I.--THE MAYOR OF MYLOR.
HERE was a curious custom in the town of Penryn in Cornwall, which long outlived all modern innovations. On some particular day in September or October (I forget the exact date), about when the hazel-nuts are ripe, the festival of nutting-day is kept. The rabble of the town go into the country to gather nuts returning in the evening with boughs of hazel in their hands, shouting and making a great noise. In the meantime the journeymen tailors of the town have proceeded to the adjoining village of Mylor,. and elected one of their number "Mayor of Mylor," taking care the. selection falls on the wittiest. Seated in a chair shaded with green boughs, and borne on the shoulders of four stalwart men, the worthy mayor proceeds from his "good town of Mylor" to his "ancient borough of Penryn," the van being led by the "bodyguard" of stout fellows well armed with cudgels,--which they do not fail to use should' their path be obstructed,--torch-bearers, and two "town serjeants," clad in official gowns and cocked hats,, and carrying each a monstrous cabbage on his shoulder in lieu of a mace. The rear is brought up by the rabble of the "nutters". About mid-day a band of music meets them, and plays them to Penryn, where they are received by the entire population. The procession proceeds to the town-hall, in front of which the mayor delivers a speech, declaratory of his intended improvements, &c. for the coming year, being generally an excellent sarcastic burlesque on the speeches of parliamentary candidates. The procession then moves on to each; public-house door, where the mayor, his council, and .officers, are liberally supplied with liquor; and the speech is repeated with variations. They then adjourn to the "council-chamber," in some public-house, and devote the night to drinking. At night the streets are filled with people bearing torches, throwing fireballs, and discharging rockets; and huge bonfires are kindled on the "Green," and "Old Wall." The legal mayor once made an effort to put a stop to this saturnalia, but his new-made brother issued prompt orders to his body-guards, and the posse comitatus had to fly.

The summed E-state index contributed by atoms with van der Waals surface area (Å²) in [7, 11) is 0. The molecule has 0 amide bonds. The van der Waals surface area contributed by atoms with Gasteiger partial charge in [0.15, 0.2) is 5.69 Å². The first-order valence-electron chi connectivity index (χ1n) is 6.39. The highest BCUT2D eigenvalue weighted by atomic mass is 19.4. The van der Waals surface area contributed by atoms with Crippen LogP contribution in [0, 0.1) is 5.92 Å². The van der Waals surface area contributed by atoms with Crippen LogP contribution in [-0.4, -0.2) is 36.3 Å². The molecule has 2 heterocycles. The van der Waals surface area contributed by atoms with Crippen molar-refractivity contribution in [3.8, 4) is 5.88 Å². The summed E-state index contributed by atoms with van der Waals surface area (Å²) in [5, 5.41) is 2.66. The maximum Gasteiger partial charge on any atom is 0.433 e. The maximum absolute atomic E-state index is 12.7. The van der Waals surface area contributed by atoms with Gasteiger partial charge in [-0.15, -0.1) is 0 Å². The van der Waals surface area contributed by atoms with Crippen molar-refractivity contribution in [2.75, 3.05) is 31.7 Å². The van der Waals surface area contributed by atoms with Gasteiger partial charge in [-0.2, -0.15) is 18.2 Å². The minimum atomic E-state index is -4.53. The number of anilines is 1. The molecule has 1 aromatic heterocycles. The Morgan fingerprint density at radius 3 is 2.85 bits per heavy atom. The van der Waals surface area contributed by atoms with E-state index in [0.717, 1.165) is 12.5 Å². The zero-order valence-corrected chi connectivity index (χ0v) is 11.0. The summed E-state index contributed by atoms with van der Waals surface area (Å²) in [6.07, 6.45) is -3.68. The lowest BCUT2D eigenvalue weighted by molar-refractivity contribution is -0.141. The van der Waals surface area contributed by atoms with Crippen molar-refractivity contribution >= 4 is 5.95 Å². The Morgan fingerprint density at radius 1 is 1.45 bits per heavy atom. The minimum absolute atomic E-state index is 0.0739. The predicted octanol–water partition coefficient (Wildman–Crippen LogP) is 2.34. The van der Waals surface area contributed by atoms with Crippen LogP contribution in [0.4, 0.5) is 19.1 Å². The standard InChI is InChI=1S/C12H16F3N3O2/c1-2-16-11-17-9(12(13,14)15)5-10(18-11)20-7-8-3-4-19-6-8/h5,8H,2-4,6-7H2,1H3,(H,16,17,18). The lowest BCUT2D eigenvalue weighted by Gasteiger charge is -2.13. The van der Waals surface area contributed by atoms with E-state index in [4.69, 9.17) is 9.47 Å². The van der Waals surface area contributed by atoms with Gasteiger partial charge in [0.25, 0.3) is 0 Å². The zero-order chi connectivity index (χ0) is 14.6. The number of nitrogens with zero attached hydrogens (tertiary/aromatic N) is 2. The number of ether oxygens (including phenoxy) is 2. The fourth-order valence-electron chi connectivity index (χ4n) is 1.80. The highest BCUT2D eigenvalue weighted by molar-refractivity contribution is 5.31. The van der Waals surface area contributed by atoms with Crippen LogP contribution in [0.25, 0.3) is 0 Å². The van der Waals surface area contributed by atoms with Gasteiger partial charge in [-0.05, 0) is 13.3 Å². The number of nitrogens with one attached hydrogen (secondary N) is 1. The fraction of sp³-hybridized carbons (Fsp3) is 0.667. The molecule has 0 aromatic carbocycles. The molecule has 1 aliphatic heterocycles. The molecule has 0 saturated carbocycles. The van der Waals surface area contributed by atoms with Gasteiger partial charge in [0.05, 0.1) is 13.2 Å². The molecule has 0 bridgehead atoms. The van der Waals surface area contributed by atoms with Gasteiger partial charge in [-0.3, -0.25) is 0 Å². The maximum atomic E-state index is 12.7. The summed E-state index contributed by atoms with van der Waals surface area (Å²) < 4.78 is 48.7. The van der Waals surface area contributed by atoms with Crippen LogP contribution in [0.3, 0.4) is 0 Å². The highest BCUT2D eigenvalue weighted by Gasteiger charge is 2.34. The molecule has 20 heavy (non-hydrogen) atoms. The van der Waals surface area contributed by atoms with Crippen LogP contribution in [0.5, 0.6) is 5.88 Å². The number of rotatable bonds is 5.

The popular opinion is, that there is a clause in the borough charter compelling the legitimate mayor to surrender his power to the "Mayor of Mylor" on the night in question, and to lend the town sergeants' paraphernalia to the gentlemen of the shears.